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The 2ft high figure of a naked boy is an early study for the statue of Eros in Piccadilly Circus by Sir Alfred Gilbert (1854-1934). He was an old boy of the school and the bronze was the centrepiece of a garden of remembrance to the 107 old boys killed during the Second World War.

After the theft, the school had a second cast made from a version in the Tate Gallery, but the original turned up last year at Butterfield and Butterfield in San Francisco after being consigned from a local deceased estate. Mark Hayter, a sculpture and decorative arts specialist who used to be at the Chenil Galleries in Chelsea before moving to America 14 years ago, was immediately struck by the quality of the unsigned work. Books on Gilbert indicated that it was by him and Mr Hayter bought it “very reasonably”.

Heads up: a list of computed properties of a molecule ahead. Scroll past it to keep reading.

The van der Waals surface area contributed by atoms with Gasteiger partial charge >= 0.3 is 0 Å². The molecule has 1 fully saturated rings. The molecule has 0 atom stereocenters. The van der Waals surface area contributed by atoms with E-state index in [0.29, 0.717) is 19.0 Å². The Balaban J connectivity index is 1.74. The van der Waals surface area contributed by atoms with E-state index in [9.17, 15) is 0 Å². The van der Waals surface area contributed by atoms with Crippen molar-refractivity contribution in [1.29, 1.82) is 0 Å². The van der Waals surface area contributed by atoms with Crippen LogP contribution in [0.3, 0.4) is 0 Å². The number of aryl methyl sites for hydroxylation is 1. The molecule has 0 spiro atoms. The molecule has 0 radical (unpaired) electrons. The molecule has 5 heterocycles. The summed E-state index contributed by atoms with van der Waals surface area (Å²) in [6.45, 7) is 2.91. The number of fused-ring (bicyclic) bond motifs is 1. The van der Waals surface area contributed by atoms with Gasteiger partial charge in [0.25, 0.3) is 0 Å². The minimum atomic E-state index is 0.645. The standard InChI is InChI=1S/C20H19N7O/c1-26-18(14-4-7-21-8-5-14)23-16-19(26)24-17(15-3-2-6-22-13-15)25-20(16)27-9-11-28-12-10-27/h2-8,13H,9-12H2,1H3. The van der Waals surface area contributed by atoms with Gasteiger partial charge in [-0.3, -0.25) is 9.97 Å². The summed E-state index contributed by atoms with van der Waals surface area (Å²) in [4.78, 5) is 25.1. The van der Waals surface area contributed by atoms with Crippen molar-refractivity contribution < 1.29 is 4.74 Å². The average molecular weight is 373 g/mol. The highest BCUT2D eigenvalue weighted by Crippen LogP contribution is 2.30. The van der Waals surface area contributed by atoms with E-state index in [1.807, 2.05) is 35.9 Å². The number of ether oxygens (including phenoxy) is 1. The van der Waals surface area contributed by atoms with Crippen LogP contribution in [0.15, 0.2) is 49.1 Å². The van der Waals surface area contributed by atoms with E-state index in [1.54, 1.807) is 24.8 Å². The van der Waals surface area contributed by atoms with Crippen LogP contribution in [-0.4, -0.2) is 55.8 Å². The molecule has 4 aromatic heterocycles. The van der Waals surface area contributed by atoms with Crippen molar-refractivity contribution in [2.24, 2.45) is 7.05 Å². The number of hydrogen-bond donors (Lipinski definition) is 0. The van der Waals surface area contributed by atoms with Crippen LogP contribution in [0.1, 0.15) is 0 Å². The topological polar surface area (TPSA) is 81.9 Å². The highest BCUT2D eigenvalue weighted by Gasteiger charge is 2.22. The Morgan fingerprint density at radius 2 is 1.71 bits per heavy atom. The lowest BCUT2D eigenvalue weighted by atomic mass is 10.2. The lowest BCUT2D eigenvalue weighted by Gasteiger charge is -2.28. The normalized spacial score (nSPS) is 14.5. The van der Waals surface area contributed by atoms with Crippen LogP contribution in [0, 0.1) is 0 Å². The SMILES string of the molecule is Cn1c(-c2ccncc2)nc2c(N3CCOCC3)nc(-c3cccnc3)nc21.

He then decided to put it up for sale at Sotheby’s, where Diana Keith Neal, the firm’s sculpture specialist, discovered its earlier provenance. Mr Hayter then made some discreet enquiries of his own and said there was no reason to believe that the collector who had owned it before him had stolen it or had bought it knowing it to be stolen.

He has now agreed to sell the piece jointly with the school, with a proportion of the proceeds going to the school development fund. The school governors’ chairman, John Woodrow said: “It is a very satisfactory outcome.”